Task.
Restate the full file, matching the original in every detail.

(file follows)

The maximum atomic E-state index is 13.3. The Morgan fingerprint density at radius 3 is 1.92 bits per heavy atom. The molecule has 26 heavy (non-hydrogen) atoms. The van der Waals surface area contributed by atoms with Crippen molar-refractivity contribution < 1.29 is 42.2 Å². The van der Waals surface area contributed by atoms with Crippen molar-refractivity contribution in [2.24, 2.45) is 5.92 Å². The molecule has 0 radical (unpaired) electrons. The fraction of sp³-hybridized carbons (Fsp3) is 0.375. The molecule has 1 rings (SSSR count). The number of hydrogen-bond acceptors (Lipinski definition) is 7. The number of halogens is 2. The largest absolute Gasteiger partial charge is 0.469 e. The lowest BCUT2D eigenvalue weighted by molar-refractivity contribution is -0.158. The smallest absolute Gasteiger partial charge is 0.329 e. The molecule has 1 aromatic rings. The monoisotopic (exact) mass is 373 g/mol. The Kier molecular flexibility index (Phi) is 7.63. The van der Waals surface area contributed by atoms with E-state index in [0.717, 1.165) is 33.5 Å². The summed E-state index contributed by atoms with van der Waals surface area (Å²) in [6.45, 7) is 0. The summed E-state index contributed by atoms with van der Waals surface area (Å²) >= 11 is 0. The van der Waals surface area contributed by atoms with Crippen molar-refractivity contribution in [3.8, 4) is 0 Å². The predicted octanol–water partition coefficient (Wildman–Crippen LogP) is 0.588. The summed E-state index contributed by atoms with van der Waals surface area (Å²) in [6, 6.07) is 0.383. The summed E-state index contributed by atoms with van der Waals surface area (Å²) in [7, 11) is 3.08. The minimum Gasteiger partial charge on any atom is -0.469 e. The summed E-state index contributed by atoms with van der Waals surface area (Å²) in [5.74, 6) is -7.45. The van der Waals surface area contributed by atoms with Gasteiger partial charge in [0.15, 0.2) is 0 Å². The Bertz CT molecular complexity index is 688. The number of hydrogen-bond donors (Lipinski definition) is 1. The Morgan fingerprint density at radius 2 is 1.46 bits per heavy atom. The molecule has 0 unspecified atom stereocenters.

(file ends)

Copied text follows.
The maximum atomic E-state index is 13.3. The Morgan fingerprint density at radius 3 is 1.92 bits per heavy atom. The molecule has 26 heavy (non-hydrogen) atoms. The van der Waals surface area contributed by atoms with Crippen molar-refractivity contribution < 1.29 is 42.2 Å². The van der Waals surface area contributed by atoms with Crippen molar-refractivity contribution in [2.24, 2.45) is 5.92 Å². The molecule has 0 radical (unpaired) electrons. The fraction of sp³-hybridized carbons (Fsp3) is 0.375. The molecule has 1 rings (SSSR count). The number of hydrogen-bond acceptors (Lipinski definition) is 7. The number of halogens is 2. The largest absolute Gasteiger partial charge is 0.469 e. The lowest BCUT2D eigenvalue weighted by molar-refractivity contribution is -0.158. The smallest absolute Gasteiger partial charge is 0.329 e. The molecule has 1 aromatic rings. The monoisotopic (exact) mass is 373 g/mol. The Kier molecular flexibility index (Phi) is 7.63. The van der Waals surface area contributed by atoms with E-state index in [0.717, 1.165) is 33.5 Å². The summed E-state index contributed by atoms with van der Waals surface area (Å²) in [6.45, 7) is 0. The summed E-state index contributed by atoms with van der Waals surface area (Å²) >= 11 is 0. The van der Waals surface area contributed by atoms with Crippen molar-refractivity contribution in [3.8, 4) is 0 Å². The predicted octanol–water partition coefficient (Wildman–Crippen LogP) is 0.588. The summed E-state index contributed by atoms with van der Waals surface area (Å²) in [6, 6.07) is 0.383. The summed E-state index contributed by atoms with van der Waals surface area (Å²) in [7, 11) is 3.08. The minimum Gasteiger partial charge on any atom is -0.469 e. The summed E-state index contributed by atoms with van der Waals surface area (Å²) in [5.74, 6) is -7.45. The van der Waals surface area contributed by atoms with Gasteiger partial charge in [0.15, 0.2) is 0 Å². The Bertz CT molecular complexity index is 688. The number of hydrogen-bond donors (Lipinski definition) is 1. The Morgan fingerprint density at radius 2 is 1.46 bits per heavy atom. The molecule has 0 unspecified atom stereocenters.